Dr. W. Benson Harer was able to join us again this season for a few weeks, and we promptly set him to work drawing pottery we have excavated. This is exacting work requiring a good eye, a steady hand, and much patience, all of which Dr. Ben has in abundance. Pottery drawing isn't glamorous but it is an important part of archaeological work. Thanks, Ben.


















In the photo on the left you can see the restored east wall of the East Porch. Once that work was finished, we could go ahead and remove the fallen column that has lain across the area for hundreds of years so that we can excavate below it. The column drums are large and awkward to handle, but the area was cleared in a day.
Where the fallen column once lay we found a few remains of paving (center foreground), but most of the paving in this area was robbed out long ago.With the work on the south side of Temple A completed, we could turn to work in the area of Chapel D, west of the Precinct entrance. We are excavating the west side of the building both to discover how it relates to the enclosure wall behind it and to the Taharqa Gate immediately to its west and to provide enough space to carry out conservation work on the wall.
Here Qufti Ayman, another skilled archaeologist, is clearing the large re-used limestone block that forms the upper preserved course of Chapel D's northwest corner. The rear of the chapel seems to have been built mainly of limestone while the rest of the building is sandstone.




The north side of the big limestone block contains what appears to be part of an offering scene, but the accretions on the surface make it difficult to see details (left). Lisa Bruno, Brooklyn Museum conservator, couldn't have arrived at a better time. As you can see, the space she has to work in is very tight, but Lisa is patient and determined.


















We also started a new conservation project: the restoration of what is left of a small chapel just inside the Precinct gateway and of the granite ram to its west, which here is being moved to a more convenient work location. The photo on the right may look chaotic, but the chapel's rear wall is almost finished and restorers are consolidating the blocks of the dismantled east wall.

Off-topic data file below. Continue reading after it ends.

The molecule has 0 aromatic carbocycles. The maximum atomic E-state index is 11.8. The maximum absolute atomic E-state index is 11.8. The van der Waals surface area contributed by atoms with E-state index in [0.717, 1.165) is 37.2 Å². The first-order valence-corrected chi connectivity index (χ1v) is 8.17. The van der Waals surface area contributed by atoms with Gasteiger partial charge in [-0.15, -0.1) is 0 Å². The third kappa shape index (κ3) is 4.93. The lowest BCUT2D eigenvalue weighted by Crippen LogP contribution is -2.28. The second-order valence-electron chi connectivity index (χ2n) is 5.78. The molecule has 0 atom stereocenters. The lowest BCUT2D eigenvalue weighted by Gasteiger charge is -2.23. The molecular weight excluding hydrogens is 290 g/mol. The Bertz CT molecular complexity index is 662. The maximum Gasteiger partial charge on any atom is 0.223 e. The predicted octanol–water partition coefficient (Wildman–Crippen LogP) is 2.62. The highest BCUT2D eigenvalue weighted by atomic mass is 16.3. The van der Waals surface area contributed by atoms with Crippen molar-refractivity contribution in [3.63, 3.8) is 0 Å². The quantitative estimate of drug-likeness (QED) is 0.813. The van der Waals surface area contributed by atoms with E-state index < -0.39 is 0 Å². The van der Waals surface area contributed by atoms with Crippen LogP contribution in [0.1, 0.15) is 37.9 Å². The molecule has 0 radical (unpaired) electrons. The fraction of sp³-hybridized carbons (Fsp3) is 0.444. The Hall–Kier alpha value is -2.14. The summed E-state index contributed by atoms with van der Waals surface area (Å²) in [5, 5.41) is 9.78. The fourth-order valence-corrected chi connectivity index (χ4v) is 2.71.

The SCA has selected a sculptures from a number of sites in Luxor and elsewhere to be exhibited in the new Museum of Civilization in Cairo. Among the objects chosen are several uncovered and/or restored by the Brooklyn Museum Mut Expedition. This week, officials arrived to remove the selected objects, which include this magnificent and rare granite head from a large recumbent sculpture of a ram that dates to Dynasty 25. The ram is Amun, and the figure standing below his chin is King Taharqa of Dynasty 25. We are pleased that it will eventually be on display where everyone can enjoy it.






As most of the sculptures selected for the museum, such as this figure of a baboon, are too heavy to move by hand or siba, the big crane from Karnak was brought in to lift them onto the transports.



Since the crane was already on site, the SCA was kind enough to allow us to use it to move some large blocks in the area of Chapel D that we would otherwise not have been able to shift. Most important was a large ceiling block, which is now clearly visible for the first time in years.

Richard Fazzini

Director, Mut Expedition

0 Comments:

Post a Comment

Links to this post:

Create a Link

<< Home